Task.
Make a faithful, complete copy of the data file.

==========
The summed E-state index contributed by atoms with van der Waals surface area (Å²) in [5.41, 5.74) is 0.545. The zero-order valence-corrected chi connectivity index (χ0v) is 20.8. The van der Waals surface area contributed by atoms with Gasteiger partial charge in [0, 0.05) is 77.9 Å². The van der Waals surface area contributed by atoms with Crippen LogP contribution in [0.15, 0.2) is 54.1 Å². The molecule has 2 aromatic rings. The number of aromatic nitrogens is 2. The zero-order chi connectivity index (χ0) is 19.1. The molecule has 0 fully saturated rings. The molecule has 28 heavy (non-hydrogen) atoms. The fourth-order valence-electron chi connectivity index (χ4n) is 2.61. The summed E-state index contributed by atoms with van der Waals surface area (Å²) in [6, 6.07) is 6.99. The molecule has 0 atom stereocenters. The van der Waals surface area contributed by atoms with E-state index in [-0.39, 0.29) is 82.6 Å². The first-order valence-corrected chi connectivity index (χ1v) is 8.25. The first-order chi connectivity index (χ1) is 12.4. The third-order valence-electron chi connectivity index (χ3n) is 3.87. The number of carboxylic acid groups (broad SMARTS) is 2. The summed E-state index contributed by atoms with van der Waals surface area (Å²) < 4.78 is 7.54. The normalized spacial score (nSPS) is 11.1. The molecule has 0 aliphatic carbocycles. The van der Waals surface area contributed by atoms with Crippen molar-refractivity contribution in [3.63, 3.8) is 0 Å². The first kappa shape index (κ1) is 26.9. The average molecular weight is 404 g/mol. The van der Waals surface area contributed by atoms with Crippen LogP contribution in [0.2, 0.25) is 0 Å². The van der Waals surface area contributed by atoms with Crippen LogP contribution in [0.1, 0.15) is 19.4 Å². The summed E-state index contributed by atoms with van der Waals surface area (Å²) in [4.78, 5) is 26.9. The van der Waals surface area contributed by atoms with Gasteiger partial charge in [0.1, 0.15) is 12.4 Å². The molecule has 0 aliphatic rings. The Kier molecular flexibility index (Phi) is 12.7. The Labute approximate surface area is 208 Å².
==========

The summed E-state index contributed by atoms with van der Waals surface area (Å²) in [5.41, 5.74) is 0.545. The zero-order valence-corrected chi connectivity index (χ0v) is 20.8. The van der Waals surface area contributed by atoms with Gasteiger partial charge in [0, 0.05) is 77.9 Å². The van der Waals surface area contributed by atoms with Crippen LogP contribution in [0.15, 0.2) is 54.1 Å². The molecule has 2 aromatic rings. The number of aromatic nitrogens is 2. The zero-order chi connectivity index (χ0) is 19.1. The molecule has 0 fully saturated rings. The molecule has 28 heavy (non-hydrogen) atoms. The fourth-order valence-electron chi connectivity index (χ4n) is 2.61. The summed E-state index contributed by atoms with van der Waals surface area (Å²) in [6, 6.07) is 6.99. The molecule has 0 atom stereocenters. The van der Waals surface area contributed by atoms with E-state index in [-0.39, 0.29) is 82.6 Å². The first-order valence-corrected chi connectivity index (χ1v) is 8.25. The first-order chi connectivity index (χ1) is 12.4. The third-order valence-electron chi connectivity index (χ3n) is 3.87. The number of carboxylic acid groups (broad SMARTS) is 2. The summed E-state index contributed by atoms with van der Waals surface area (Å²) < 4.78 is 7.54. The normalized spacial score (nSPS) is 11.1. The molecule has 0 aliphatic carbocycles. The van der Waals surface area contributed by atoms with Crippen molar-refractivity contribution in [3.63, 3.8) is 0 Å². The first kappa shape index (κ1) is 26.9. The average molecular weight is 404 g/mol. The van der Waals surface area contributed by atoms with Crippen LogP contribution in [0.2, 0.25) is 0 Å². The van der Waals surface area contributed by atoms with Crippen LogP contribution in [0.1, 0.15) is 19.4 Å². The summed E-state index contributed by atoms with van der Waals surface area (Å²) in [4.78, 5) is 26.9. The van der Waals surface area contributed by atoms with Gasteiger partial charge in [0.1, 0.15) is 12.4 Å². The molecule has 0 aliphatic rings. The Kier molecular flexibility index (Phi) is 12.7. The Labute approximate surface area is 208 Å².